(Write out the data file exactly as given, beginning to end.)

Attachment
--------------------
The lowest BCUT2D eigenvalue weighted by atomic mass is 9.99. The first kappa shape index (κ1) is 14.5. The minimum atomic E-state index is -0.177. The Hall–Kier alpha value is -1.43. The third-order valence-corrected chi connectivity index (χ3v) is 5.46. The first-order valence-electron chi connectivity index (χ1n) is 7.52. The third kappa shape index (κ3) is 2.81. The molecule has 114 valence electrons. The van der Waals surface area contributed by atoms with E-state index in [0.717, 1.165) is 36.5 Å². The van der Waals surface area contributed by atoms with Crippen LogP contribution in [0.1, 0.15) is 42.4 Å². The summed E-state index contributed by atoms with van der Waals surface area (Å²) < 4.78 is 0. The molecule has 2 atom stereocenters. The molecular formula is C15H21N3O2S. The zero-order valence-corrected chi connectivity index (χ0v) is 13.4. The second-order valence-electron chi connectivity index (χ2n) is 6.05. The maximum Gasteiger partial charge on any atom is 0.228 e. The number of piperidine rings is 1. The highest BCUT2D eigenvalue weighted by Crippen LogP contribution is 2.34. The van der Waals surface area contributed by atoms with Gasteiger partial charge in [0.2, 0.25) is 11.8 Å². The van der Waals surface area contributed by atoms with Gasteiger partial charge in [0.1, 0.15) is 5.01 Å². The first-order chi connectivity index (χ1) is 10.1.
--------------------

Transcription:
The lowest BCUT2D eigenvalue weighted by atomic mass is 9.99. The first kappa shape index (κ1) is 14.5. The minimum atomic E-state index is -0.177. The Hall–Kier alpha value is -1.43. The third-order valence-corrected chi connectivity index (χ3v) is 5.46. The first-order valence-electron chi connectivity index (χ1n) is 7.52. The third kappa shape index (κ3) is 2.81. The molecule has 114 valence electrons. The van der Waals surface area contributed by atoms with E-state index in [0.717, 1.165) is 36.5 Å². The van der Waals surface area contributed by atoms with Crippen LogP contribution in [0.1, 0.15) is 42.4 Å². The summed E-state index contributed by atoms with van der Waals surface area (Å²) < 4.78 is 0. The molecule has 2 atom stereocenters. The molecular formula is C15H21N3O2S. The zero-order valence-corrected chi connectivity index (χ0v) is 13.4. The second-order valence-electron chi connectivity index (χ2n) is 6.05. The maximum Gasteiger partial charge on any atom is 0.228 e. The number of piperidine rings is 1. The highest BCUT2D eigenvalue weighted by Crippen LogP contribution is 2.34. The van der Waals surface area contributed by atoms with Gasteiger partial charge in [0.2, 0.25) is 11.8 Å². The van der Waals surface area contributed by atoms with Gasteiger partial charge in [0.1, 0.15) is 5.01 Å². The first-order chi connectivity index (χ1) is 10.1.